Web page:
Since I have started blogging, a pattern has emerged.  I make a post on some topic, it sits out there for a few days, I get some commentary on it, I cogitate on it, and then I feel I have something more to say to clarify my initial point.  Well, my last post What is an SDET? is no exception.  Here in part 2 I share some inside baseball with you.  I found a bulleted list of items I send to recruiters to explain to them what I am looking for in an SDET candidate.  This list is reflective of my current role as Test Manager for the Experimentation Platform team at Microsoft, hence the .NET centric view of things.  ….and yes, I am hiring SDETs!

 

What is an SDE-T?

  • Programming experience a must
    • Key here is that the candidate is a Developer. Strong QA candidates without development experience are generally not acceptable for this role.
  • Test Automation
    • Writing code to test code: UI and API level testing
    • Creating, modifying, or designing test frameworks
    • Good: Selenium, JUnit, NUnit, TestNG, etc.
    • Using “canned” products like QuickTest Pro, TestDirector, SilkTest is generally *not* sufficient
  • SDLC and Software Processes
    • Agile/Scrum a plus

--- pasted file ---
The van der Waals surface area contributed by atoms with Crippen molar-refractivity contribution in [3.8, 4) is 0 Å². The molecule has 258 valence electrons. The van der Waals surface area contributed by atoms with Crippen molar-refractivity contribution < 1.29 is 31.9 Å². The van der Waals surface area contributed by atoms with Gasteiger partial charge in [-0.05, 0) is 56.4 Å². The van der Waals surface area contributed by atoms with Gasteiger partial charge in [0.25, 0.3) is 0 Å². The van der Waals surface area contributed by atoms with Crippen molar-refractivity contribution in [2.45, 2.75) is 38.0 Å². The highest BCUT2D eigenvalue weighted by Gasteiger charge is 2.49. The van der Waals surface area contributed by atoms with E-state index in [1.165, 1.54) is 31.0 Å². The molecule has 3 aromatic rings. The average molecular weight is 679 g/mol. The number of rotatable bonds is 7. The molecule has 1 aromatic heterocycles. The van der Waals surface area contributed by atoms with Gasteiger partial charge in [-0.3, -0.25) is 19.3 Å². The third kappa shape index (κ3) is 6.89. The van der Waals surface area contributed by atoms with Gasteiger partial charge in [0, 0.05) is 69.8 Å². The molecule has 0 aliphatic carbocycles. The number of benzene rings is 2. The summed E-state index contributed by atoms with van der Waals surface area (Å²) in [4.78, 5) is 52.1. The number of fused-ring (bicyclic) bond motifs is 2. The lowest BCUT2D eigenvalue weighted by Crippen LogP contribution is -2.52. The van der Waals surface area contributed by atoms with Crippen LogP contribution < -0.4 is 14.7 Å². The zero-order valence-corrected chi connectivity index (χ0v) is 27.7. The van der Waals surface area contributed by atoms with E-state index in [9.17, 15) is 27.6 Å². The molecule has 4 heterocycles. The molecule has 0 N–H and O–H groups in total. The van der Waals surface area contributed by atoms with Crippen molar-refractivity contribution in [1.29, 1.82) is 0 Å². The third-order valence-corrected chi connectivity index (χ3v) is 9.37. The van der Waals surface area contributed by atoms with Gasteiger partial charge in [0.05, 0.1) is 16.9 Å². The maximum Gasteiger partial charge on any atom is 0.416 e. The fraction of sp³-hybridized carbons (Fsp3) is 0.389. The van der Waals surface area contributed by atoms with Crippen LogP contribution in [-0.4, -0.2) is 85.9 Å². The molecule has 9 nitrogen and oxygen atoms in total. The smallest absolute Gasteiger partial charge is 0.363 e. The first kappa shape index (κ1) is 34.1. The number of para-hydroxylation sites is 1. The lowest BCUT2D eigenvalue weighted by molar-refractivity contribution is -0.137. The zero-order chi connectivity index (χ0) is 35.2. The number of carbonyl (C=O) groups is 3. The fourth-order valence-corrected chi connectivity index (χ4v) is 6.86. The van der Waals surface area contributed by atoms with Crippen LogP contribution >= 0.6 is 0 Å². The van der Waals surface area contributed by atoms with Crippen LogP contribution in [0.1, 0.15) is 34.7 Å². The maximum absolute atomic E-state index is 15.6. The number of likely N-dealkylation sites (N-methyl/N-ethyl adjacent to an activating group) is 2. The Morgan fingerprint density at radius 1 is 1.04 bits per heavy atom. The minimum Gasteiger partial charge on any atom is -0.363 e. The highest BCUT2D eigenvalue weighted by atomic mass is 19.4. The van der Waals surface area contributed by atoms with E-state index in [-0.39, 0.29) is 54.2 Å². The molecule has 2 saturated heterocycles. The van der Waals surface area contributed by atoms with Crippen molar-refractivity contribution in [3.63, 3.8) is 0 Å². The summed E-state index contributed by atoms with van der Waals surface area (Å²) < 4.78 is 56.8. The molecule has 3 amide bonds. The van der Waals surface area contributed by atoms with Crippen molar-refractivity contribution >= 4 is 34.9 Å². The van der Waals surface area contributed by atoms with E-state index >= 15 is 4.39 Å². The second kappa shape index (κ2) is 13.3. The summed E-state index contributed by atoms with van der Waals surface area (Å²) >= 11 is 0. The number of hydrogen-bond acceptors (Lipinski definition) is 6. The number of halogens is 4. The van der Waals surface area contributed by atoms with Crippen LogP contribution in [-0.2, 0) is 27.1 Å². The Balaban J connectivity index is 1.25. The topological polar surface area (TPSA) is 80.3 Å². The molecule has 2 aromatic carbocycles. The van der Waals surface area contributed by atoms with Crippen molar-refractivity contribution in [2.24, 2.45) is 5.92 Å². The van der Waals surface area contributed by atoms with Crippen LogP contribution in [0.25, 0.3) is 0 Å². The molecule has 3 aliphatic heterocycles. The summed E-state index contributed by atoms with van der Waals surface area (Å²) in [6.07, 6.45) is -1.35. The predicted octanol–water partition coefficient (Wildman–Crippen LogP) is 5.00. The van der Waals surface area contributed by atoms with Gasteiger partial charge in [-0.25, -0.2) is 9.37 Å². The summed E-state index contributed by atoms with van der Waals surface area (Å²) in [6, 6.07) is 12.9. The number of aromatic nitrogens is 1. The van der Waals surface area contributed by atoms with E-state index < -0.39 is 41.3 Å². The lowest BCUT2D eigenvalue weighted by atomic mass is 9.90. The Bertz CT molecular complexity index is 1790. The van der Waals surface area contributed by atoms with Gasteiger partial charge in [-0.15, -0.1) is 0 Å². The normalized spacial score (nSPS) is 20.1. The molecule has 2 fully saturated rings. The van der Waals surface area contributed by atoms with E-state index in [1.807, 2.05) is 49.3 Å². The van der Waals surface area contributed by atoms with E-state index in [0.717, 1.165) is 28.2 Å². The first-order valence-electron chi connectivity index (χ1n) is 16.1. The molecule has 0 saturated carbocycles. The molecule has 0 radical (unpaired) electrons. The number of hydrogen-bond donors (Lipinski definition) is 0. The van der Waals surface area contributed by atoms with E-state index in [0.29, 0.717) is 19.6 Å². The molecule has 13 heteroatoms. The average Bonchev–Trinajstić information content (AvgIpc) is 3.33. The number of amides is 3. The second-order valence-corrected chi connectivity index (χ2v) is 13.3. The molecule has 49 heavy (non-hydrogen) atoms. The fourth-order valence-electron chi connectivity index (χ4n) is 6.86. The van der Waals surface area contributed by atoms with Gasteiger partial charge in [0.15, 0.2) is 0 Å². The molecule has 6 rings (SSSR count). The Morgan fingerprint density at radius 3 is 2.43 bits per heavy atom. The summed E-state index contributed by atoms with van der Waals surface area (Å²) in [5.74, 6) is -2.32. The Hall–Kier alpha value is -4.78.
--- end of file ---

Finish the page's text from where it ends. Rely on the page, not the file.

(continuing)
• QA interest / enthusiasm / experience
    • Created Test Cases, Test Plans
    • Debug / troubleshoot issues that they found (deep dive)
    • Bug reporting / triage / prioritization
    • Was responsible for guiding quality on production release
    • Functional, load, stress, user interaction testing
  • Customer focus
    • Customer facing experience a plus
  • "Soft" Skills
    • Communication
    • Driving consensus
    • Leadership
    • Creativity
  • Technologies
    • Must have experience programming a high-level OO language (C#, Java, C++, or C#)
      • C#/.NET experience highly preferred
    • RDBMS, SQL, stored procedures. SQL Server preferred.
    • Web technologies: HTML, JavaScript, web services, XML, CSS

How to sell the SDE-T role to a developer

  • Breadth of experience over narrow focus
  • End to end product expertise. From development to user interaction
  • Subject Matter Expert on product. Has input on product direction.
  • Career “big fish in a small pond”… a strong contributor can really make a name for him or herself. Easier than in Dev because do not get “pigeon holed” and because the QA field is more exclusive.